My dad was military. My grandfather was a cop. They served their country well. But I don't like taking orders. I'm taking matters into my own hands so I'm not just preparing, I'm going to a friggin' war to provide you the best of the best survival and preparedness content out there.

One comment

  1. Hello Dan Sullivan, enjoyed your article and here’s why. Although I’m pretty well set in my preps I always like to read these types of posts to insure that I have dotted my I’s and crossed my T’s.

    I’m about 90% there in my preps.

    I don’t really anticipate a long SHTF event but I could be mistaken on that and have tried to prep for the long term.

    I will bug in for two reasons. At 53 YRO my body has been beat up by a life long work of carpentry/millwright work and I doubt if I would have the stamina to run a mile or two. Oh, I could walk a couple of miles at a good ciip and do fine but at a run, no way! And i’m not fat either. At 6’3″ and 200 lbs you’d think I’d be in better shape but the type two diabetes really takes it’s toll.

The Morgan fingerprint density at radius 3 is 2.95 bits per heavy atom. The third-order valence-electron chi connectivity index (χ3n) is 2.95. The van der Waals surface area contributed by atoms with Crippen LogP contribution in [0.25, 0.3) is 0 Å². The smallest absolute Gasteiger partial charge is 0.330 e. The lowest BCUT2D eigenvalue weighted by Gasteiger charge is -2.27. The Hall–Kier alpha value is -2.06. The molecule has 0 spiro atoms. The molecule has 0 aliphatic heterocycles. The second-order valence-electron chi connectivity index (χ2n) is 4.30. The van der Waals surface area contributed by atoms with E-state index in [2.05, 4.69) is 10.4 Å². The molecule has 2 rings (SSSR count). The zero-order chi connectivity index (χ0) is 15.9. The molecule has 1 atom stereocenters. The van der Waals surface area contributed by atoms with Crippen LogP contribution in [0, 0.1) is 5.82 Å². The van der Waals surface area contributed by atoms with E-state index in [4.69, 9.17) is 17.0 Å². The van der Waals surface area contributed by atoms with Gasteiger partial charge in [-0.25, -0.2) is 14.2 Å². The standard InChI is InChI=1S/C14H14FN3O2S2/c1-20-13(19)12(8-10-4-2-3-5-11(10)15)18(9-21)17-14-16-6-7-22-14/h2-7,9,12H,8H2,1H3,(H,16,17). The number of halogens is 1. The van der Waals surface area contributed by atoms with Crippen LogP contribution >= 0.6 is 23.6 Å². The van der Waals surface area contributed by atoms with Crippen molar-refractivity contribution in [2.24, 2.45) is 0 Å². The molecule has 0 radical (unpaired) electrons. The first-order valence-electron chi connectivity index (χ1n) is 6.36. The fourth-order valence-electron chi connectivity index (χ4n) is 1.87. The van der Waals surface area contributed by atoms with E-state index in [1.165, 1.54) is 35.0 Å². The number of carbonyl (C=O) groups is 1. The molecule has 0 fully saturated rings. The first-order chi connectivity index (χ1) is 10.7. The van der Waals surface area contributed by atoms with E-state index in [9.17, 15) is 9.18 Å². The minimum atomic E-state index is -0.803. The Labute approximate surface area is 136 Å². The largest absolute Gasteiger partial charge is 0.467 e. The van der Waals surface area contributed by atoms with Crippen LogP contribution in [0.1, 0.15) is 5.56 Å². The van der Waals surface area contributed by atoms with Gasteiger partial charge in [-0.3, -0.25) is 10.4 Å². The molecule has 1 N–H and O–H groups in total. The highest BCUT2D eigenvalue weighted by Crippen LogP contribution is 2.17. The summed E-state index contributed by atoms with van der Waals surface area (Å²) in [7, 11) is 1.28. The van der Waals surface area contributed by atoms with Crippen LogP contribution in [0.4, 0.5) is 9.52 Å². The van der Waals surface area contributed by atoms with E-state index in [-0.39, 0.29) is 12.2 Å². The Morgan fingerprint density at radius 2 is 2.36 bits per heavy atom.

And secondly, I am a ornery SOB and prefer to stick and fight for my property.

    I do have other contingency plans where there is water, freeze dried food and fuel hidden close by that I can access within a short 5 minute walk but I worry about my fellow preppers who live in a much more urban environment.

    To me, those are the persons who really need to be prepared with a bug out bag although I do think it’s prudent to have some water, extra clothing, flashlight, fire making material and dehydrated food or MRE’s in a knapsack to get you where you are going in a pinch. Oh, and don’t forget some extra dried dog food in you BOB if you have a dog. Don’t worry about the cats, they can forage for themselves but a dog is a super good early warning system.

    Again, thanks for posting your thoughts!

    Best,

    Snake Plisken